On a houseboat in Copenhagen harbor, in front of noma, they have turned gastronomy into science. The Nordic Food Lab is working to discover new flavours and they are trying to find a more sustainable, a more delicious way of eating – and preserving – nature.
By Kasper Fogh.
Entering the Nordic Food Lab is like entering a new world. Shelves are packed with herbal vinegars, extractions, infusions, while bags of teas from different kinds of wood occupy the fridges. The vacuum machine constantly seethes and hisses. A massive pharmaceutical centrifuge stands in the corner used for all sorts of weird and wonderful decontructions. When opening the polished steel cupboards of the houseboat it reveals the herbal and floral collection of a small natural museum.
The Nordic Food Lab is best described as a radical innovation scheme coupling sciences such as botany and zoology with gastronomy. Here chefs (or scientists) are working to discover new flavours and trying to find a more sustainable, more delicious way of eating – and preserving – nature.
Ben Reade is the new head of Nordic Food Lab. He is inspired by the golden age of natural exploration, the age of Darwin and the era where the great natural collections were assembled. “Speaking from a culinary point of view we are nowhere near having an understanding of what in nature we can use and how. But that’s what we are trying to discover here and what the Nordic food movement is about – redirecting everybody’s attention to nature”, Ben says.
”When I came here, it was like tumbling down a rabbit hole, finding the world I wanted to be in”, Bens says and continues: “I was always interested in developing new flavors, new food – the exploration of the tasting experience”, Ben explains. Having a foot in both the world of the chef and that of a scientist, This is one of very, very few places he’d fit in: ”The science world is very slow, and often deprived of the sensory emphasis of working with quality food – all the fantastic and constant sensory experiences that a chef has”. After having graduated he returned to Noma and the Nordic Food Lab, helping among other things, with ‘MAD Symposium’ the annual event which has become a gathering of the worlds top food minds.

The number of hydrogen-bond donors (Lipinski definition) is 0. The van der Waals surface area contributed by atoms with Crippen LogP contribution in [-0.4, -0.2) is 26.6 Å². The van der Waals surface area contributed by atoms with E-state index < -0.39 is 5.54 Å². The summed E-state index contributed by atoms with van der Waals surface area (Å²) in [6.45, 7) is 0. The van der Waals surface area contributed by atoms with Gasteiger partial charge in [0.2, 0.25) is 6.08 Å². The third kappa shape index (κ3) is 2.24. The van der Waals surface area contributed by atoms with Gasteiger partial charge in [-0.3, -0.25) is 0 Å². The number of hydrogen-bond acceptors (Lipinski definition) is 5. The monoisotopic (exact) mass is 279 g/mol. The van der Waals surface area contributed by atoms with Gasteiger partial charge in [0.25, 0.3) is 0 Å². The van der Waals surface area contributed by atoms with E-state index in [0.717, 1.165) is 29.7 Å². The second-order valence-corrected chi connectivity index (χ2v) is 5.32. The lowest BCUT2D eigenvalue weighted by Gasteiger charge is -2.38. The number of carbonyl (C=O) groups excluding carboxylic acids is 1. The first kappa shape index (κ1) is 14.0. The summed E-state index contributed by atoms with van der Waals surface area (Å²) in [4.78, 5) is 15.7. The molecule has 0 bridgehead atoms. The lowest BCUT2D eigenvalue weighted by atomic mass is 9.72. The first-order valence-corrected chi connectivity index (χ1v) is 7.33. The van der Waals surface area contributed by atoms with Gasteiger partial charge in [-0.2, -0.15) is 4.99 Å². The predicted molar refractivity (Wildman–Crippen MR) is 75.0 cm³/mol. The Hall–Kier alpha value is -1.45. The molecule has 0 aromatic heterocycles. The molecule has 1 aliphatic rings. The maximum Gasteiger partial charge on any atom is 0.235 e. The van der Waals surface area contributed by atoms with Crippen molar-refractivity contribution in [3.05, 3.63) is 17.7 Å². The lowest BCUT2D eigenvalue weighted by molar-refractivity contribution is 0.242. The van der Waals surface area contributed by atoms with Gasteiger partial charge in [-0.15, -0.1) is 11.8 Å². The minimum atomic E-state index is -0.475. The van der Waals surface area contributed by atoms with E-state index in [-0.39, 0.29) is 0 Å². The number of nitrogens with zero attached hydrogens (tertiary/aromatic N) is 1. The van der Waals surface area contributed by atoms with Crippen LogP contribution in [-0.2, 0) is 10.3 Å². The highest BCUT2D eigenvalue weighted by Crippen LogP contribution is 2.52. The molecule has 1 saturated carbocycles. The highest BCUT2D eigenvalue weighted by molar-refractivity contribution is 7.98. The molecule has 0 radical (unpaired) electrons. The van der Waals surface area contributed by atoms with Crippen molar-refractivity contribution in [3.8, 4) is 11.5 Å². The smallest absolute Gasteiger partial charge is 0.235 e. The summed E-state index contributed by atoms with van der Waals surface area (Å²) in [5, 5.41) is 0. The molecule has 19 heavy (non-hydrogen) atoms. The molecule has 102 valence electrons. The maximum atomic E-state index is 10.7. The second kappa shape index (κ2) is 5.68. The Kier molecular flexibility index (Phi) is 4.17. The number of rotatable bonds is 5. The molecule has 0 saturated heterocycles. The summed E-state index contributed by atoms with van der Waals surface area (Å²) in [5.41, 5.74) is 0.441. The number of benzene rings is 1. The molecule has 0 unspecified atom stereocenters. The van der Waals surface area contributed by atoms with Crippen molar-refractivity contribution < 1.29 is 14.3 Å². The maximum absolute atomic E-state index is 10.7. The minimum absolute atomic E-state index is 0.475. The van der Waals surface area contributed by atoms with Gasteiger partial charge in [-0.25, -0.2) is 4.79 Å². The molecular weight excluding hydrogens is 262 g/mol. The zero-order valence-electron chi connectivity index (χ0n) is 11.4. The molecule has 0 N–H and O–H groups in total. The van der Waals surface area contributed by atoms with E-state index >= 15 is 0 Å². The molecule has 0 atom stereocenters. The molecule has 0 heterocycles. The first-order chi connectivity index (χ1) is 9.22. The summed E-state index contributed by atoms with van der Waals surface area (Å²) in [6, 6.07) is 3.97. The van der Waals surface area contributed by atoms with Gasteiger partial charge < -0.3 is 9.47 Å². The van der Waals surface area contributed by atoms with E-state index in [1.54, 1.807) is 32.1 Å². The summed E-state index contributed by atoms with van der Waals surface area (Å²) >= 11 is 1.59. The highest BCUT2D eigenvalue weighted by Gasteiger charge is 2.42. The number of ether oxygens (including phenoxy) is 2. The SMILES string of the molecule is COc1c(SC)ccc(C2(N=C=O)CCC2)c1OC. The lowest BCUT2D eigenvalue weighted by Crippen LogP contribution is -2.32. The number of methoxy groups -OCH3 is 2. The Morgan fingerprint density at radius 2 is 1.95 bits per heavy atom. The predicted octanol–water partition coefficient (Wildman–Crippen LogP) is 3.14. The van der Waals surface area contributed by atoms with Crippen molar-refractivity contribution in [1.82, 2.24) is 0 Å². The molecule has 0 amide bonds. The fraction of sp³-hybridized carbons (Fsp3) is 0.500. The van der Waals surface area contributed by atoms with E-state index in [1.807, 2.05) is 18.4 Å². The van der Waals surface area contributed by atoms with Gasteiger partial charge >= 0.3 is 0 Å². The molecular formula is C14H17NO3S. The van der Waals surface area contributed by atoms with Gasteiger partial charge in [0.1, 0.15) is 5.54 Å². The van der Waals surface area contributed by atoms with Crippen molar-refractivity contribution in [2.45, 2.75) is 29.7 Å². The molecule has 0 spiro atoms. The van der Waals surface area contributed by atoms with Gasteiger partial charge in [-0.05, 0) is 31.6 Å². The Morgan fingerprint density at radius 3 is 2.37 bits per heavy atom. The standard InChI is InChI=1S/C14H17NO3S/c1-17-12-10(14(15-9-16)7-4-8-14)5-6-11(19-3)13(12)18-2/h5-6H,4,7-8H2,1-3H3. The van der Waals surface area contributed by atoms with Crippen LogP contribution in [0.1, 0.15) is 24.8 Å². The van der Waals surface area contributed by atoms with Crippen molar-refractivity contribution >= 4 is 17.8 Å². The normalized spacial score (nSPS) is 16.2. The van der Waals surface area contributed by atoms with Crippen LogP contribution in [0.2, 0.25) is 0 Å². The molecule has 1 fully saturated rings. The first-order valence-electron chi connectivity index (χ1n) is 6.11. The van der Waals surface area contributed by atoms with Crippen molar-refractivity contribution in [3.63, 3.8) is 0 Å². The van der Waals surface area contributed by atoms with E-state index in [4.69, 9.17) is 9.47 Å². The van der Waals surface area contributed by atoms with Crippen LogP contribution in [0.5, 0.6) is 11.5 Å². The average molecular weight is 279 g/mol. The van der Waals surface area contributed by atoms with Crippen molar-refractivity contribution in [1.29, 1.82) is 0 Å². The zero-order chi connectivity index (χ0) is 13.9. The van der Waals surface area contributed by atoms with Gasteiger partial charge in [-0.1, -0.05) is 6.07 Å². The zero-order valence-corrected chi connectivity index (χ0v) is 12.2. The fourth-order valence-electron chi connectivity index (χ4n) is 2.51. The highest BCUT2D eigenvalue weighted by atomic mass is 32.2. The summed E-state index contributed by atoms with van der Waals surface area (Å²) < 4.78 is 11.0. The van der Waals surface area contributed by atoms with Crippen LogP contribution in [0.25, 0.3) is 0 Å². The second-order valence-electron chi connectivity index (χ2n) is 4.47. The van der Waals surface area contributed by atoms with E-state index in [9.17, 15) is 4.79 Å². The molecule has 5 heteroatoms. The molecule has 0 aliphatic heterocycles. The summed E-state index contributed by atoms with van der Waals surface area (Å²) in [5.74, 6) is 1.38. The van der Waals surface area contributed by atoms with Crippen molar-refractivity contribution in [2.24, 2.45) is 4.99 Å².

At the food lab they do fundamental flavor research – meaning the pursuit of new flavor, and documenting techniques that pursue perfection. Unlike other food labs associated with other high-end restaurants the job of the Nordic Food Lab is not to develop dishes or foods for noma. The restaurant has its own R&D-lab – run by the former head of the Nordic Food Lab, Lars Williams. Even though some of the work from the food lab swims across the narrow basin separating the lab from the restaurant, the purpose of the lab essentially is to do that long, demanding research work, that can add substantially to the food culture, but which often takes too long in a restaurant. And then give it freely to everyone interested in building on the Nordic ambitions of creating a terroir-based food culture in the Nordic region.
“One of the things you find here is an extremely collaborative environment of food innovators”. In the old regime, chefs would keep their recipes to themselves, protecting tricks and techniques. Not here; “All the chefs working here with this regional cuisine, share freely. You can call it co-creation, or open innovation – but we are very much a part of a movement. And everyone who wants to know what we have come up with can just tap into us” Ben says.
Ben is pointing out how much he and the lab tries to integrate sustainability concerns into food research: “Likewise we have started a project using the leftovers from fish markets to ferment a modern, Nordic “garum”; a rich on flavor fermented fish sauce similar to the one the Romans used to make. Let’s see if we can’t make waste taste”. He also explains that “while we do not focus on sustainability intentionally we invariably find that the healthy ecology and best agricultural practice are intrinsically linked to good flavor qualities.
But Ben’s own heart lies very much in fermentation, which he looks at from both a humanistic and also a microbiological perspective. This is where he believes there are buried treasures when it comes to the production of new deliciousness. In a make shift cupboard behind him hangs grapes and berries infested with “noble rot” – the benevolent fungus that grows on grapes in Northern Europe and that are essential to the production of many rich and sweet wines. “What this microculture does is producing many tiny holes in the skin of the grape, allowing for a controlled dehydration that also gives a great flavor. Now what I am trying to do is to apply it systematically to other fruits and berries at first – maybe later to other kinds of produce”, Ben says, pointing also to the dried meats that are hanging around the lab: “One of the shortcomings of Nordic foods is the charcuterie, the cold meat. Much of the traditional stuff is heavily smoked and salted so it will last through the winter – which is fine, but also extremely dominating to the palate” Ben adds.
About the Nordic Food Lab
Noma’s founders René Redzepi and Claus Meyer created the Nordic Food Lab in 2009 to shape the Nordic Food Culture, and spread the knowledge obtained through a scientific and methodological approach to new, natural foods. Very quickly the Nordic Food Lab, situated on a houseboat in the canals of Copenhagen, has become a factor in the movement to cultivate a new, locally based food culture. This has been realized by working with universities, producers and industry to expand the culinary horizon of the entire food community, funneling the knowledge and cultural ideology of this food movement.